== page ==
Nov 29th, 2019, 05:33 PM

Animal Testing: Should You Be Outraged?

By Isabelle Wheeler
Photo of animal cruelty, Image Credit: Unsplash / Denilo Vieira
Photo of animal cruelty, Image Credit: Unsplash / Denilo Vieira
Medical research would grind to a halt if animal testing was banned, but there is NO excuse for cruelty

On the morning of October 18, 2019, I woke up to one of the more appalling articles that I have ever read. Leaked videos (warning: graphic descriptions) and photos from an undercover journalist feature the stuff of nightmares in a northern German laboratory: beagles swing dead from meat hooks on the ceiling, cats and dogs are lying in their own blood and feces, and a lab attendant smashes a macaque monkey’s head against a doorframe before strapping him into a metal harness. Horrified, I did further research and found that the investigation was led by two animal rights groups, SOKO Tierschutz and Cruelty Free International, into the Laboratory for Pharmacology and Toxicology (LPT) in Mienenbüttel, south-west of Hamburg in Germany. This has spread over the news like wildfire. As a result, people are renewing the cries to stop animal testing. However, is this recent bust really representative of what actually goes on in laboratories or is it a heinous crime and exception?

The truth is that this recent bust was an exception. I interviewed Mark Wheeler MD on November 11 and he gave me some invaluable insights into animal testing and how it has greatly evolved over time, but has been mischaracterized by many activist groups. Dr. Wheeler’ insights are particularly poignant because he is Board Certified in Internal Medicine with 20 years of experience as a practicing doctor and has been working in new drug development for cancer and tissue repair since 2002. In the interview, he told me very clearly that:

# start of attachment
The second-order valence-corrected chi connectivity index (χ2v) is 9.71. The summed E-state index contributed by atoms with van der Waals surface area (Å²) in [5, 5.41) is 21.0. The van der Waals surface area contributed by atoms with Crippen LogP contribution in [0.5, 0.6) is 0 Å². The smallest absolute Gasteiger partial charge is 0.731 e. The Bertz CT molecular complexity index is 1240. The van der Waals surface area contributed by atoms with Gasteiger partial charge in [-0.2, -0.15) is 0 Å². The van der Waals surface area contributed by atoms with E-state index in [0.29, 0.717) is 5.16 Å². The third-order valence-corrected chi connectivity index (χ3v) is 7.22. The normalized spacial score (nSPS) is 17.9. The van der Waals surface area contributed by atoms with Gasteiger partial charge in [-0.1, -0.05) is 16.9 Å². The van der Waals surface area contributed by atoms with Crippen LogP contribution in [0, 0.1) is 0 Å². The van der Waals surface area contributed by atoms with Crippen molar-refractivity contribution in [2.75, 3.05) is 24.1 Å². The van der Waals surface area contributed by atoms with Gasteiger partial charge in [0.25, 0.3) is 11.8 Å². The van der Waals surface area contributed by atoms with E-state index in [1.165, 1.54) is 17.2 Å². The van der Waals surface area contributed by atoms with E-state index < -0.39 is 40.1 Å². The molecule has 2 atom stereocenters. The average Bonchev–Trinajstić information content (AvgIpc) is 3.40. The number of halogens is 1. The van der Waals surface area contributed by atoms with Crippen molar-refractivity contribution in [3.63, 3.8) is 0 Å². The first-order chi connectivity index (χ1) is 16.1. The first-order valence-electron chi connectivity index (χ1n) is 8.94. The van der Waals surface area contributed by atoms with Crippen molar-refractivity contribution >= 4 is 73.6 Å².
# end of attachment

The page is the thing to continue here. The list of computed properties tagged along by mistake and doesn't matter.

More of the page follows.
“If animal testing stopped new drug development would stop the same day”

Experiment in a Laboratory, Photo Credit: Unsplash / Louis Reed


He specified that in the past there were many extremely unethical tests performed on animals but that currently they were much more highly regulated. I will spare you the details of historically unethical animal tests in this article; as it was pretty upsetting having all of those images trotting around in my head. I wouldn’t want to burden you with it! Typically, what first comes up when you Google “Animal Testing” are articles from PETA, the Humane Society, and other activist groups. On one hand, there is nothing inherently wrong with that because these groups have good intentions. On the other hand, it creates a bias towards sensationalized information and sometimes extreme information, such as the article I read on the German lab. These aberrances should be stopped but it is wrong to influence the public to petition against all animal testing.